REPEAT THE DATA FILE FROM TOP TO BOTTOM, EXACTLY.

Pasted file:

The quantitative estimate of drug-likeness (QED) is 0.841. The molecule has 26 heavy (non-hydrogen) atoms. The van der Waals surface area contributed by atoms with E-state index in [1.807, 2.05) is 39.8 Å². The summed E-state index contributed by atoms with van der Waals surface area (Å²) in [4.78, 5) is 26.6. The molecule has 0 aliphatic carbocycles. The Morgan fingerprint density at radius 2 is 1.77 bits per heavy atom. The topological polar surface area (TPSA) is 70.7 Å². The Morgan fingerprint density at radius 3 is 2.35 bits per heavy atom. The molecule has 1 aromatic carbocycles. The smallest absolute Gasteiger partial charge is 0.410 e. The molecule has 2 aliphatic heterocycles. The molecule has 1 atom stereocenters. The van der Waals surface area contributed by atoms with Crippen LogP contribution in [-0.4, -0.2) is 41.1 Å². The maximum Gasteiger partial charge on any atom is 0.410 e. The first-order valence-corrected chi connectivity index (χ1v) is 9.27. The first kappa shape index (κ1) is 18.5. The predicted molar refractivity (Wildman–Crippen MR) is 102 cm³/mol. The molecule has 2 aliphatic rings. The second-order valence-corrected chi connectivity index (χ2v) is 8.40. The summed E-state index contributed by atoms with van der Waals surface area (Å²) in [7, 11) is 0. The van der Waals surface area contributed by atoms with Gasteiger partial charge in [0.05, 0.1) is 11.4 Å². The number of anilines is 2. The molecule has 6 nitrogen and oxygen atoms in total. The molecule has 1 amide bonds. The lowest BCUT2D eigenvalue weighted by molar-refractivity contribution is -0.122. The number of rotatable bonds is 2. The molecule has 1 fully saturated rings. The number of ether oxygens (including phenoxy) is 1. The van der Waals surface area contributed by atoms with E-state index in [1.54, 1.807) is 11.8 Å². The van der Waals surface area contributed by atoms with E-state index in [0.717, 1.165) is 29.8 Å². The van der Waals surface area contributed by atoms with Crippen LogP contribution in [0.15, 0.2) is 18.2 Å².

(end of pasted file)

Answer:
The quantitative estimate of drug-likeness (QED) is 0.841. The molecule has 26 heavy (non-hydrogen) atoms. The van der Waals surface area contributed by atoms with E-state index in [1.807, 2.05) is 39.8 Å². The summed E-state index contributed by atoms with van der Waals surface area (Å²) in [4.78, 5) is 26.6. The molecule has 0 aliphatic carbocycles. The Morgan fingerprint density at radius 2 is 1.77 bits per heavy atom. The topological polar surface area (TPSA) is 70.7 Å². The Morgan fingerprint density at radius 3 is 2.35 bits per heavy atom. The molecule has 1 aromatic carbocycles. The smallest absolute Gasteiger partial charge is 0.410 e. The molecule has 2 aliphatic heterocycles. The molecule has 1 atom stereocenters. The van der Waals surface area contributed by atoms with Crippen LogP contribution in [-0.4, -0.2) is 41.1 Å². The maximum Gasteiger partial charge on any atom is 0.410 e. The first-order valence-corrected chi connectivity index (χ1v) is 9.27. The first kappa shape index (κ1) is 18.5. The predicted molar refractivity (Wildman–Crippen MR) is 102 cm³/mol. The molecule has 2 aliphatic rings. The second-order valence-corrected chi connectivity index (χ2v) is 8.40. The summed E-state index contributed by atoms with van der Waals surface area (Å²) in [7, 11) is 0. The van der Waals surface area contributed by atoms with Gasteiger partial charge in [0.05, 0.1) is 11.4 Å². The number of anilines is 2. The molecule has 6 nitrogen and oxygen atoms in total. The molecule has 1 amide bonds. The lowest BCUT2D eigenvalue weighted by molar-refractivity contribution is -0.122. The number of rotatable bonds is 2. The molecule has 1 fully saturated rings. The number of ether oxygens (including phenoxy) is 1. The van der Waals surface area contributed by atoms with E-state index in [1.54, 1.807) is 11.8 Å². The van der Waals surface area contributed by atoms with E-state index in [0.717, 1.165) is 29.8 Å². The van der Waals surface area contributed by atoms with Crippen LogP contribution in [0.15, 0.2) is 18.2 Å².